Black Rock City spent most of its opening day under a series of rolling dust clouds. Not “storms” as we have come to know them – no massive wind strikes that come at us with the fury of the Old Testament, tearing down a city in their wake. Just clouds of dust covering everything across the road and beyond.
“It’s not nearly windy enough for this much dust,” a 21-year Burner said in his camp, waiting it out.
But it was happening, and so the city took a slower pace for much of its opening day. The last few years have seemed as if there is a competition among participants in Black Rock City to build it bigger and faster each time. It was in 2015 that I first heard someone say “Sunday feels like Thursday used to,” and it was true. But today, with long stretches where no one could productively work and the camps builds were dormant, it felt like Sunday again.
Maybe this was why so much of the city seemed more focused, for a while, on smaller scale interactions, instead of giant installations. One of my favorite moments came as I was walking down the 5 o’clock street as night began to fall. From the side of the road, someone in a camp invited me to play the “cupcake game,” in which they’d blindfold me and have me spin a wheel to determine what kind of frosting my cupcake would have. Another wheel spin would determine what topics would be put on the frosting, and then they’d feed it to me, still blindfolded, and I’d have to guess what I’d selected.
It sounded great, but I was late to a presentation by a renowned scholar of James Joyce, so I hesitated, and at that moment someone in an inflatable tyrannosaurus rex costume walked down the street.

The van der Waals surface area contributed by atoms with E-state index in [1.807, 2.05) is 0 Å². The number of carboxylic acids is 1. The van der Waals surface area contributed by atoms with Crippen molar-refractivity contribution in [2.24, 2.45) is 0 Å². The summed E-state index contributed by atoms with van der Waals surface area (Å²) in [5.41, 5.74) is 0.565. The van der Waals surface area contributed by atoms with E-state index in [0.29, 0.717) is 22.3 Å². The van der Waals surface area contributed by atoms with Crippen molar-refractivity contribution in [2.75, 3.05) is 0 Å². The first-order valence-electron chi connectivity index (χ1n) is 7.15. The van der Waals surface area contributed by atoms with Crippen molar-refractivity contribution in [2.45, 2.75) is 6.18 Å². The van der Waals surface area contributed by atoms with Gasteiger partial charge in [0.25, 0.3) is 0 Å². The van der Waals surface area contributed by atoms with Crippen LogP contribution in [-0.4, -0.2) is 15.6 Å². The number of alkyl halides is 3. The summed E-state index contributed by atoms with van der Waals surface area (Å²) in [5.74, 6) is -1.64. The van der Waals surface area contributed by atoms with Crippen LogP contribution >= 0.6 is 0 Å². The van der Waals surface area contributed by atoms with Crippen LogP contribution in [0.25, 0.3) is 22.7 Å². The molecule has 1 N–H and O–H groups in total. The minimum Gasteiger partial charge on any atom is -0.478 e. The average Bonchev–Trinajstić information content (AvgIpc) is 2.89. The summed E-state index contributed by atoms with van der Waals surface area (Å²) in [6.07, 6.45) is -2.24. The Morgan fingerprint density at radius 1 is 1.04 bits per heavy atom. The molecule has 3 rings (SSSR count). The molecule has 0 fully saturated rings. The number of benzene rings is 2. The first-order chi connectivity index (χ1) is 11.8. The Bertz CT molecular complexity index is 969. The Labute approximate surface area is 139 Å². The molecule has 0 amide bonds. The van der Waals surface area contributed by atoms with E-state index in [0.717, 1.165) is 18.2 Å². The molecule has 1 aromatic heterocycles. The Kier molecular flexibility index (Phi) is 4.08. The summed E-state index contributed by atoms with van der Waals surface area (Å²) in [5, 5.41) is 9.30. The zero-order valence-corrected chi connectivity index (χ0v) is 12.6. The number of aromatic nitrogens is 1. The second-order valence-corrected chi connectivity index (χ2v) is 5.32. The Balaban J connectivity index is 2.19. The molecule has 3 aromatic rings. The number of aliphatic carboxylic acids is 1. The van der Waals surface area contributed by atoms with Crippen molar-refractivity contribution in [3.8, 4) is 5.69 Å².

“Hey Tyrannosaurus Rex!” she called out to it. “Do you want to play the cupcake game?”
The dinosaur jumped up and down in delight, and so she led it into her camp, explaining that it would be blindfolded and spin a wheel to choose frosting.
That image will forever make me happy.
Sadly, I was never able to find the talk. Instead, I walked through the Vortex of Destiny, and ended up outside Hardley’s wild west saloon, looking at the compound when suddenly a dozen people walked out through the swinging doors, all chanting “FUCK YOU!”
After a moment’s pause, I walked inside. The place was empty now, except for three people behind the bar. “Excuse me,” I asked the bartenders. “Did all your customers just leave chanting “FUCK YOU?”
“Yes,” one of them said. “Would you like to stay and chant ‘FUCK YOU?'”
I did. They had moonshine that tasted like apple pie.
Perhaps the other reason that everything felt a bit more human was the sensibility that one singular human, Larry Harvey, is gone. Small tributes to him are easily found, and it makes me happy to think that, in his memory, we have found a good reason to re-engage one another.
I saw David Best as he was loading some materials into a car, to take to a shrine for Larry out in the deep playa. We exchanged thoroughly banal pleasantries about our friend, the things you say when you don’t know what to say but mean it, and then started to walk away.
Suddenly he turned. “Well,” he said. “There is one conclusion we’ve come to.”
I tilted my head. “What’s that?”
“It’s okay to talk about it. We know that.”
I like that very much.
By night, the city was flashing and thrumming again, the way it always does. The race to be bigger and better, and not just more human, was on.
Or maybe it’s two separate races we’re running at once. I went to the Lost Penguin Lounge after someone from their camp threw ice in my face as a way of reminding me they had snow cones. As I was sitting on the couch, two women began to dance, and were joined by two more women, and then a man, and then another man, all dancing together to every song that came on the speakers.
Eventually, one of the first dancers looked over at me. “Care to join us?” she asked.
I shook my head. “No,” I said. My costume didn’t make dancing convenient, and I was really not in a good place for it. I’m struggling, to be honest. “It’s okay.”
“Well,” she said, “I just want you to know you’re included.”
“Thank you,” I said. “It makes a difference.”
And it does.